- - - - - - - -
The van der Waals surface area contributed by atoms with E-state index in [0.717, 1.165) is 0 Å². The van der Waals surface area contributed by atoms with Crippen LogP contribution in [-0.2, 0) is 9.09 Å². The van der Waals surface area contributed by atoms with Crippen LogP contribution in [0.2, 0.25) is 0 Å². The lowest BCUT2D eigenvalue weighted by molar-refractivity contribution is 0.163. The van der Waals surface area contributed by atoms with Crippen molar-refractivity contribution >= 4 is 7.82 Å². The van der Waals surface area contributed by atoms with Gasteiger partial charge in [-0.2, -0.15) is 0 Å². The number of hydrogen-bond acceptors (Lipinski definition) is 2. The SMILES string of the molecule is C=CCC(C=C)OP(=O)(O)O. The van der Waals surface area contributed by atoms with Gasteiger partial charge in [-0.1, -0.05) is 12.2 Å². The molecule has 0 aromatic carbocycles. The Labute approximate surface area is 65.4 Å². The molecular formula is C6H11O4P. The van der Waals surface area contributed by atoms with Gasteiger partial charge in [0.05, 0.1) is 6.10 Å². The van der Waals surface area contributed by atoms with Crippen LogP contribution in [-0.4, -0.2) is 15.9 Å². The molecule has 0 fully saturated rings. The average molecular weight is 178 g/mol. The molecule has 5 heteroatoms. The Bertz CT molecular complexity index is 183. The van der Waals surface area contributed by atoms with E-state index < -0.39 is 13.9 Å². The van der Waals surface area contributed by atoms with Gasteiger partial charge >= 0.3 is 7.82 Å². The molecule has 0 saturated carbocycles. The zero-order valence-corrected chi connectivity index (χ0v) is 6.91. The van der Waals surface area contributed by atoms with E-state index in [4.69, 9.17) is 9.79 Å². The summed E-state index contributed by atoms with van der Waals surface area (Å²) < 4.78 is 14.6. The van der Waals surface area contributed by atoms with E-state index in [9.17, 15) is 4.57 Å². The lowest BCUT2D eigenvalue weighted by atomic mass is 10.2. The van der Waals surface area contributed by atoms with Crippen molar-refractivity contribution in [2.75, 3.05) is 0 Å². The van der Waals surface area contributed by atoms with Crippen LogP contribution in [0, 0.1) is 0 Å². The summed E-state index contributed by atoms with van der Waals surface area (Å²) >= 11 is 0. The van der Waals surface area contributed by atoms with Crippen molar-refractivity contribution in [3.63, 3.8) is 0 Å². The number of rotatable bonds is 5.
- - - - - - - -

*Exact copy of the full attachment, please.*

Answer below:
The van der Waals surface area contributed by atoms with E-state index in [0.717, 1.165) is 0 Å². The van der Waals surface area contributed by atoms with Crippen LogP contribution in [-0.2, 0) is 9.09 Å². The van der Waals surface area contributed by atoms with Crippen LogP contribution in [0.2, 0.25) is 0 Å². The lowest BCUT2D eigenvalue weighted by molar-refractivity contribution is 0.163. The van der Waals surface area contributed by atoms with Crippen molar-refractivity contribution >= 4 is 7.82 Å². The van der Waals surface area contributed by atoms with Gasteiger partial charge in [-0.2, -0.15) is 0 Å². The number of hydrogen-bond acceptors (Lipinski definition) is 2. The SMILES string of the molecule is C=CCC(C=C)OP(=O)(O)O. The van der Waals surface area contributed by atoms with Gasteiger partial charge in [-0.1, -0.05) is 12.2 Å². The molecule has 0 aromatic carbocycles. The Labute approximate surface area is 65.4 Å². The molecular formula is C6H11O4P. The van der Waals surface area contributed by atoms with Gasteiger partial charge in [0.05, 0.1) is 6.10 Å². The van der Waals surface area contributed by atoms with Crippen LogP contribution in [-0.4, -0.2) is 15.9 Å². The molecule has 0 fully saturated rings. The average molecular weight is 178 g/mol. The molecule has 5 heteroatoms. The Bertz CT molecular complexity index is 183. The van der Waals surface area contributed by atoms with E-state index < -0.39 is 13.9 Å². The van der Waals surface area contributed by atoms with Gasteiger partial charge >= 0.3 is 7.82 Å². The molecule has 0 saturated carbocycles. The zero-order valence-corrected chi connectivity index (χ0v) is 6.91. The van der Waals surface area contributed by atoms with E-state index in [4.69, 9.17) is 9.79 Å². The summed E-state index contributed by atoms with van der Waals surface area (Å²) < 4.78 is 14.6. The van der Waals surface area contributed by atoms with E-state index in [9.17, 15) is 4.57 Å². The lowest BCUT2D eigenvalue weighted by atomic mass is 10.2. The van der Waals surface area contributed by atoms with Crippen molar-refractivity contribution in [2.75, 3.05) is 0 Å². The van der Waals surface area contributed by atoms with Crippen LogP contribution in [0, 0.1) is 0 Å². The summed E-state index contributed by atoms with van der Waals surface area (Å²) >= 11 is 0. The van der Waals surface area contributed by atoms with Crippen molar-refractivity contribution in [3.63, 3.8) is 0 Å². The number of rotatable bonds is 5.